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    1. Top | #21
      Lula is online now
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      Quote Originally Posted by pgpg View Post
      I understand the comments like "you don't think when you play", guilty about that myself. But - I can totally see why this might be happening: all drills aimed at establishing basic technique, fundamentals etc. are trying to make sure that you are executing shots without thinking.

      If main focus is on this, why are we surprised when during the point player can't think one step ahead? His reflexes are drilled into one thing and then a different ball arrives. And I suspect teaching how to analyze what happened and adjusting on the next point is rather different from multiball or even a single ball practice. Playing more matches will help (slowly...), but somehow coaches do not tend to teach this ("if you serve X, 80% chance ball will come here and you should do Y"), or may be I was unlucky.
      Good points! I agree that learning and practicing the fundementals is very important! But i do think it is very important to not be like robots when we play and try to think why we do certain exerccises or why we do like we do. Try to have a purpose with alot of shots, especially serve and return and try to analyze like you say what happened if you miss or start losing points.

      I have understood thay they focus on fundementals in Korea, and i think we all should do but i still think we need to be able to think when we play so we make the possibilities for victory in games higher. It does not matter if you have the best technique if you always loose because you play stupidly and without and thought. I understand that we work on the technique to be abe to win in the future, but i think we can not only look in to the future but need to try to also play good and win in the present.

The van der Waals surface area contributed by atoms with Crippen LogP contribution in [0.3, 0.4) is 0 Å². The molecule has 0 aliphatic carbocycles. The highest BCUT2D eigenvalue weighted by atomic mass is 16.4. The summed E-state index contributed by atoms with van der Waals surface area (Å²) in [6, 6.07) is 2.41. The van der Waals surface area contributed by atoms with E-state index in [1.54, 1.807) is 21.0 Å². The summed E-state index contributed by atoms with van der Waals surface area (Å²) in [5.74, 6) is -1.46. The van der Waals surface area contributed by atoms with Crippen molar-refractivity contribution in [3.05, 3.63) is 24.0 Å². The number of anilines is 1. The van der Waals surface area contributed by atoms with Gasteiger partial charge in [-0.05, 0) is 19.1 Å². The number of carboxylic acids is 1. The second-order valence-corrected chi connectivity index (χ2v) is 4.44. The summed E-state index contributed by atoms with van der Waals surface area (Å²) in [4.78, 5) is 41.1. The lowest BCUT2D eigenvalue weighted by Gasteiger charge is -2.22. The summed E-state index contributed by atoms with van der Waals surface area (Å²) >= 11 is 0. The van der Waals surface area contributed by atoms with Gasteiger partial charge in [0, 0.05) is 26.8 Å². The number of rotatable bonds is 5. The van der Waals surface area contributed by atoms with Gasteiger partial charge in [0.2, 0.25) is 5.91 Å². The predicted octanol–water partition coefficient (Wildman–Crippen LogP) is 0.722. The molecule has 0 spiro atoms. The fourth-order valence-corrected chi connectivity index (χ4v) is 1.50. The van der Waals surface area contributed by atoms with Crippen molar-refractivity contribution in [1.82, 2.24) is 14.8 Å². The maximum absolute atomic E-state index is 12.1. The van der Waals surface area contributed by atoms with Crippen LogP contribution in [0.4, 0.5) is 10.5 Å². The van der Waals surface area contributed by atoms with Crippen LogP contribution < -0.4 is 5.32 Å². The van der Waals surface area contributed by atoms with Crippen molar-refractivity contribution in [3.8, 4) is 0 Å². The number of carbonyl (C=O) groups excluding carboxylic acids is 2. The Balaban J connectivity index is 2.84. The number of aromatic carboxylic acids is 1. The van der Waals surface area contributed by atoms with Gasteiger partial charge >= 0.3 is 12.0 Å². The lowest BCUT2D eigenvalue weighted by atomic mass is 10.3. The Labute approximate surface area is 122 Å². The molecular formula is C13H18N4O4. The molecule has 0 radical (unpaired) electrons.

So i do not really agree with the korean coaches and i find it strange that you guys practise with coaches that do not teach what pgpg is talking about. Im a real technique freak but i also think playing with thought and thinking what ball will come after this one is important and having a playing style where you know your strengths and weakness and practice with these in mind and play games with these in mind so you have a game tactic is somewhat as important as technique. I think coaches atleast would teach that if you do a nospin short serve they will push high or flip, or if you push long you need to have the racket high and be ready to block and stuff like this. Pretty basic stuff if you have played for a while and think a little.

      Technique is good for the developement but the other stuff is good if you actually want to win games. I also think with a playing style you may not need to have perfect technique for all the shots since you do not need to use them as much. In ex Gatien could barely play backhand in my opinion, Gerell aswell but they worked around it with good serve, return game and good footwork. And the technique do not need to be perfect either, as long as it work for you. In example Keinath looks horrible while playing but is still a pro, Boll switch grip like crazy, pistej also loop forehand pretty funny and Schlager looked really stiff. Me personally have changed my technique to much i think, so i never became safe beccause i changed alot. Now i have really nice technique but i would proably have become better if i were happy with my techniqe and tried to become good at it. But maybe if i play my whole life i will benefit that i have changed my technique alot.

      I think we could go on forever about this discussion, but i need to go out with the dogs now haha
      Proably there are alot of different paths as Echte said. But i think we sshould focus on both technique and game tactics and i still find it strange that the koreans only seems to look at the technique. But maybe they have a very high standard of when the technique is good so it takes a long while before they focus on anything else. But i still think it is fun to win games so the other stuff is still important for that.

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    3. Top | #22
      pgpg is offline
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      I think I'm going to dust off my copy of Larry Hodges's "Table Tennis Tactics for Thinkers" and give it another go. I suspect I will find things there that I missed on the first read couple of years back...

    4. Top | #23
      Lula is online now
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      Quote Originally Posted by pgpg View Post
      His reflexes are drilled into one thing and then a different ball arrives.
      I have a somewhat interesting story about the above. A old coach of mine, coached a pretty high level team and they had an old chinese in their team that used to be good. He had once came very far in the chinese national championship for a long time ago. I also remember when he played in my league when i was younger and he shifted between playing penhold and shakehand depending on the match.